National 988 mental health hotline back up after outage – Help US
WASHINGTON — The nation’s 988 hotline, intended to help anyone experiencing a mental health emergency, was back up and running Friday after a daylong outage.
The call service, which was launched in July, was restored shortly before midnight on Thursday. People experiencing a mental health crisis were still able to reach a mental health counselor by texting 988 or by visiting 988lifeline.org to start a chat.
The federal government is investigating the hotline’s outage, Health and Human Services spokeswoman Sarah Lovenheim said in a tweet late Thursday night.
“While HHS and VA immediately acted to provide support to 988 callers via text, chat, and alternate numbers, the disruption of phone service was unacceptable, and HHS continues to investigate the root cause of the outage,” she tweeted, referencing the acronym for Veterans Affairs.
The Federal Communications Commission said in an emailed statement Friday that it was also investigating the outage.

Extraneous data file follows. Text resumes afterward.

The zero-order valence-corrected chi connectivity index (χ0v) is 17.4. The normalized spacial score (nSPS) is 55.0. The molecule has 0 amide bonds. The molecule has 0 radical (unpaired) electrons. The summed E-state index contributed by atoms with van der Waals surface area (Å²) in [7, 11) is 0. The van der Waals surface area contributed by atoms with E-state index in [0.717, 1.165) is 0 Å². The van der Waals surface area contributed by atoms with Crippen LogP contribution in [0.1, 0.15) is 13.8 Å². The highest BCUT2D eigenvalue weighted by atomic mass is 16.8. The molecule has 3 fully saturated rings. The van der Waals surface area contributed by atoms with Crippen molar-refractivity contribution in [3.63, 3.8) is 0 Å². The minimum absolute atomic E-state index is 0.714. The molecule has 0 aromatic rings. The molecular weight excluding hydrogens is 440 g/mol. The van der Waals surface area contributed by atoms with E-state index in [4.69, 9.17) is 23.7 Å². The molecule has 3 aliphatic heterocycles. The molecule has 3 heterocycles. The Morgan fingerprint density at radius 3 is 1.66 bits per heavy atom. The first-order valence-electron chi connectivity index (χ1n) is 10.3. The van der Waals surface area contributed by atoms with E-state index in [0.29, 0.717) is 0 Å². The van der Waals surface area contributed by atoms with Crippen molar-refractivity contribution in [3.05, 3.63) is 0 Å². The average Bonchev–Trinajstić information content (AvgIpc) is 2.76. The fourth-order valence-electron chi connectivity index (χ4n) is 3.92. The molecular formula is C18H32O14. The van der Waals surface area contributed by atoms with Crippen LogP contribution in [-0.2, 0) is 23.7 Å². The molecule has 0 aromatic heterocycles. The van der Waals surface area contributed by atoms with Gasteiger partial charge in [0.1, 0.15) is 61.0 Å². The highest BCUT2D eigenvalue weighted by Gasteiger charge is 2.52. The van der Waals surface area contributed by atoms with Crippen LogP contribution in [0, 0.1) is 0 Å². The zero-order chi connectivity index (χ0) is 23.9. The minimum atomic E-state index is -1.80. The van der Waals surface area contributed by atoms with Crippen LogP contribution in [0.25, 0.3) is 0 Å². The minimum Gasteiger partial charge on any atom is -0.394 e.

The 988 hotline is a national helpline staffed with mental health counselors around the country that’s designed to be as easy to remember as the emergency line, 911. Since its launch, the hotline has fielded roughly 8,000 phone calls a day from those seeking mental health help.
The telecommunications company Intrado, based in Omaha, Nebraska, did not return repeated requests for comment. It is the largest U.S. provider of 911 services, providing the backend plumbing for emergency communication services like the 988 helpline. The company paid a $175,000 penalty in 2019 for its role in a 911 outage the previous year that lasted 65 minutes and affected nine states. The FCC said a company technician had inadvertently made a switch configuration change.
In a statement on Intrado’s website Thursday, the company said it was “working as quickly as possible to resume full service.” The outage also impacted the Substance Abuse and Mental Health Services Administration’s Disaster Distress Helpline.
Telecoms analyst Roger Entner, of Recon Analytics, said he didn’t think there was “anything malicious” in the outage.
“Stuff like this almost always happens when an upgrade goes wrong,” Entner said. Normally, these outages occur when “they try to improve or fix something small and they break something big. That’s the most likely answer here.”
Associated Press writer Frank Bajak in Boston contributed to this report.